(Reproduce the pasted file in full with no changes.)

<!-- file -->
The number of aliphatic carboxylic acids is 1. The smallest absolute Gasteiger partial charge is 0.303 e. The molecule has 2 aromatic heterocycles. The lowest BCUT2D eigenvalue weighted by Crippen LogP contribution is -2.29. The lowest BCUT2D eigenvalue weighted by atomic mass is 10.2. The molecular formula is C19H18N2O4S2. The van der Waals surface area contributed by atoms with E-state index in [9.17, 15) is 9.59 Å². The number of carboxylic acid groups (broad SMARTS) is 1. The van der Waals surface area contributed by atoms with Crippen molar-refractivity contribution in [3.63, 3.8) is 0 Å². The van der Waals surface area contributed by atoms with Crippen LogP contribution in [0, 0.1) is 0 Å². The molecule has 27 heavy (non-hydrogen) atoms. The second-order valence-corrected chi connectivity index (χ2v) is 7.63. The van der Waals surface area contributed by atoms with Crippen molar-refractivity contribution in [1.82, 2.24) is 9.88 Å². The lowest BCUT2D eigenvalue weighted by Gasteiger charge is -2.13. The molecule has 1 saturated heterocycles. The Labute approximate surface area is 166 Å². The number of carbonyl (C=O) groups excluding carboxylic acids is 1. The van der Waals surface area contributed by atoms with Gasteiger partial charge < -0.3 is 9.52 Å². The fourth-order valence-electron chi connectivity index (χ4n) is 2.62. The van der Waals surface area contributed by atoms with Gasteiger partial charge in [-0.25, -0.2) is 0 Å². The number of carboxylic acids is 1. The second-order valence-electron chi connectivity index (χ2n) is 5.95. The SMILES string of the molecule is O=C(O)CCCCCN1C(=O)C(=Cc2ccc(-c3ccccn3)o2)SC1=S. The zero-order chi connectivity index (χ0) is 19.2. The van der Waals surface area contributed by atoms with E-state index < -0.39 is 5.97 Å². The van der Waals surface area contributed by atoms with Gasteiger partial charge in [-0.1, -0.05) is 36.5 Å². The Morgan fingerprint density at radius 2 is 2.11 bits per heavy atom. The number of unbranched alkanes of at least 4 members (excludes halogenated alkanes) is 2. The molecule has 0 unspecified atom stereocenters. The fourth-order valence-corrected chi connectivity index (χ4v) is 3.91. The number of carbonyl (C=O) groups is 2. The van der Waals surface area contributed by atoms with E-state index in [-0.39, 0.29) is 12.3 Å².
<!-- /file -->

The number of aliphatic carboxylic acids is 1. The smallest absolute Gasteiger partial charge is 0.303 e. The molecule has 2 aromatic heterocycles. The lowest BCUT2D eigenvalue weighted by Crippen LogP contribution is -2.29. The lowest BCUT2D eigenvalue weighted by atomic mass is 10.2. The molecular formula is C19H18N2O4S2. The van der Waals surface area contributed by atoms with E-state index in [9.17, 15) is 9.59 Å². The number of carboxylic acid groups (broad SMARTS) is 1. The van der Waals surface area contributed by atoms with Crippen molar-refractivity contribution in [3.63, 3.8) is 0 Å². The van der Waals surface area contributed by atoms with Crippen LogP contribution in [0, 0.1) is 0 Å². The molecule has 27 heavy (non-hydrogen) atoms. The second-order valence-corrected chi connectivity index (χ2v) is 7.63. The van der Waals surface area contributed by atoms with Crippen molar-refractivity contribution in [1.82, 2.24) is 9.88 Å². The lowest BCUT2D eigenvalue weighted by Gasteiger charge is -2.13. The molecule has 1 saturated heterocycles. The Labute approximate surface area is 166 Å². The number of carbonyl (C=O) groups excluding carboxylic acids is 1. The van der Waals surface area contributed by atoms with Gasteiger partial charge < -0.3 is 9.52 Å². The fourth-order valence-electron chi connectivity index (χ4n) is 2.62. The van der Waals surface area contributed by atoms with Gasteiger partial charge in [-0.25, -0.2) is 0 Å². The number of carboxylic acids is 1. The second-order valence-electron chi connectivity index (χ2n) is 5.95. The SMILES string of the molecule is O=C(O)CCCCCN1C(=O)C(=Cc2ccc(-c3ccccn3)o2)SC1=S. The zero-order chi connectivity index (χ0) is 19.2. The van der Waals surface area contributed by atoms with E-state index < -0.39 is 5.97 Å². The van der Waals surface area contributed by atoms with Gasteiger partial charge in [-0.1, -0.05) is 36.5 Å². The Morgan fingerprint density at radius 2 is 2.11 bits per heavy atom. The number of unbranched alkanes of at least 4 members (excludes halogenated alkanes) is 2. The molecule has 0 unspecified atom stereocenters. The fourth-order valence-corrected chi connectivity index (χ4v) is 3.91. The number of carbonyl (C=O) groups is 2. The van der Waals surface area contributed by atoms with E-state index in [-0.39, 0.29) is 12.3 Å².